Tickers in this Article: SHAW, KBR, JEC, FWLT, MDR
Engineering and construction firm The Shaw Group, Inc. (NYSE:SHAW) reported lower fiscal second quarter earnings, due in part to negative currency exchanges. Shaw, which is involved in nuclear power construction, has been the subject of investor focus since the Japanese crisis has thrust nuclear energy into the spotlight.

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Mixed Results For Shaw
Shaw prefers to report its results excluding its Westinghouse segment so as to give a truer picture of operations. Without the Westinghouse segment, Shaw earned $35 million or $0.40 per diluted share, compared to $40.1 million or $0.47 per share in the same quarter last year. A $9.5 million after tax cost increase on an energy and chemical project had an impact on results. Revenue was $1.4 billion in this year's quarter compared to $1.6 billion in last year's.

The Westinghouse segment included the impact of non-cash dollar-yen exchanges which resulted in a loss of $46.9 million pre-tax, or $28.7 million after tax. (To learn more, see The U.S. Dollar And The Yen: An Interesting Partnership.)

The Nuclear Question
A more dramatic illustration of market reaction to events could hardly be clearer than when Shaw's stock price plunged from over $40 to the low $30s after the Japanese nuclear crisis. When the earthquake, tsunami and subsequent aftershocks brought world attention to the Fukushima Daiichi nuclear reactor, this also propelled a nearly instant global re-examination on the role of nuclear power. The confidence in the safety of nuclear power had been gradually rebuilt in the United States after Three Mile Island's partial meltdown was threatened.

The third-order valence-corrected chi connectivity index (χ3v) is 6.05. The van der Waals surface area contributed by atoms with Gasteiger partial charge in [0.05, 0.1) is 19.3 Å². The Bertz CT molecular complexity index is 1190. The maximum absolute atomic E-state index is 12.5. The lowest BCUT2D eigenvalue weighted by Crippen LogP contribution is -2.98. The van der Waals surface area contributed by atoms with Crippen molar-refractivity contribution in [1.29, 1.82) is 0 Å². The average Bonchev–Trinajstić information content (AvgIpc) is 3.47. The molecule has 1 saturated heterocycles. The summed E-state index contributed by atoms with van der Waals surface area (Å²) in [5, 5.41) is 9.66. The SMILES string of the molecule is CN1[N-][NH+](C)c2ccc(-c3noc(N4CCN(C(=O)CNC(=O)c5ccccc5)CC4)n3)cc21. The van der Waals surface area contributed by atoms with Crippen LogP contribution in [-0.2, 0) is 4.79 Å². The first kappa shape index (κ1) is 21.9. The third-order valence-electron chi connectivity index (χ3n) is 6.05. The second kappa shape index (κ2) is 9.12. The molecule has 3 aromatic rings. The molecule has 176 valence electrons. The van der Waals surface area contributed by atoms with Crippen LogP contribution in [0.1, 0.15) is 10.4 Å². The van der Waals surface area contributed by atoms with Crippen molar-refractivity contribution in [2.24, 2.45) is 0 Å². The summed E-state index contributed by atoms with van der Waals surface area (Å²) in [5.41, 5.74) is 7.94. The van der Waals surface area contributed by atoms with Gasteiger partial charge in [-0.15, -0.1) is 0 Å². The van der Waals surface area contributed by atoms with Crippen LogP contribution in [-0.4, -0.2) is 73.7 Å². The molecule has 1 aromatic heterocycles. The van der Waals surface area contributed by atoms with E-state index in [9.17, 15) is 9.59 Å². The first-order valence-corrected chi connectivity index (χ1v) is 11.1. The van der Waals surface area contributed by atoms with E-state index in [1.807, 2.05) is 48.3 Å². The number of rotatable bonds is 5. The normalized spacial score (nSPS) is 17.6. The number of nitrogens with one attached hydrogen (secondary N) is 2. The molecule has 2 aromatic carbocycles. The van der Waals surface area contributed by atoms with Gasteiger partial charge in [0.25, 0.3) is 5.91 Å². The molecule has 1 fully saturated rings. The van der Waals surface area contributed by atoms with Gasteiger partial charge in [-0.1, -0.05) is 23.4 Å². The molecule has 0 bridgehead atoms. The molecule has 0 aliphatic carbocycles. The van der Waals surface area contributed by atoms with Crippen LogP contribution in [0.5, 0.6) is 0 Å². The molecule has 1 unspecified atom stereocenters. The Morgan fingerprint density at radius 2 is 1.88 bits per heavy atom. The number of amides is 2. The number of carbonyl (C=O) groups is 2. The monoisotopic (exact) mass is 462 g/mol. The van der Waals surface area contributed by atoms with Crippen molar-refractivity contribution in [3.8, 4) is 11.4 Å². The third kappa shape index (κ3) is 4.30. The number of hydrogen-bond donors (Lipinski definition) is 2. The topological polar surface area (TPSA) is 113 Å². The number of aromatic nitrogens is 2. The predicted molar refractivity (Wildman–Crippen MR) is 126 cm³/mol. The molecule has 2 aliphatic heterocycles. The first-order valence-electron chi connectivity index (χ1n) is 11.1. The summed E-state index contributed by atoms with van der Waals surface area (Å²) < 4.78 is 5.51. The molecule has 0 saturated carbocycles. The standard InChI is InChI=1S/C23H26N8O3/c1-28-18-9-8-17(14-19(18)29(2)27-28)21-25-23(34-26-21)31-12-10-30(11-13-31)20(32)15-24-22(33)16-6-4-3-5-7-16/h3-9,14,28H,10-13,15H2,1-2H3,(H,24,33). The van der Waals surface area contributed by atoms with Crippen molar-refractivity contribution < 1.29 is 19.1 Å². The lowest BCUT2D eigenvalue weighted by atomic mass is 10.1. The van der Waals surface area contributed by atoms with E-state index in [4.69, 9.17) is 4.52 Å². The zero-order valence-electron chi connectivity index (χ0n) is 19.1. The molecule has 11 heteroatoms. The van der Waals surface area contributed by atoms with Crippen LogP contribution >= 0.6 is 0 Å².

Prior to Fukushima, according to a Gallup poll, 62% in the US were in favor of nuclear energy. After Fukushima? The number fell to 44%. The U.S. Nuclear Regulatory Commission has 20 applications pending for approval to build nuclear plants, with four close to approval. Although Fukushima has renewed voices of opposition to nuclear power, nuclear advocates insist the industry is far better prepared and equipped to deal with problems. The sobering events in Japan will continue to fuel global debate on the future role of nuclear power.

Shaw's Take On The Nuclear Crisis
Shaw's CEO J.M. Bernhard Jr., pointed out that work on nuclear power units currently under construction continues. He also indicated that the company, given its experience in nuclear construction services, may have the opportunity to assist in the Japanese recovery effort. Other names in the engineering and construction space have also been mentioned as possible beneficiaries, including KBR (NYSE:KBR), Jacobs Engineering (NYSE:JEC) and Foster Wheeler (Nasdaq:FWLT). The extent to which this takes place will be clearer as the Japanese crisis continues to unfold.

Shaw's Business
There's more than nuclear of course to Shaw's business, as the company's disappointing performance from its chemical segment shows. Another firm, McDermott International (NYSE:MDR), also turned in disappointing overall results in its recent quarter. McDermott, which is heavily involved in offshore oil and gas construction, indicates via its results that maybe the global recovery isn't yet as robust as has been expected. Shaw and other engineering and construction firms have been poised to do better, but it's not happening yet, nuclear work notwithstanding.

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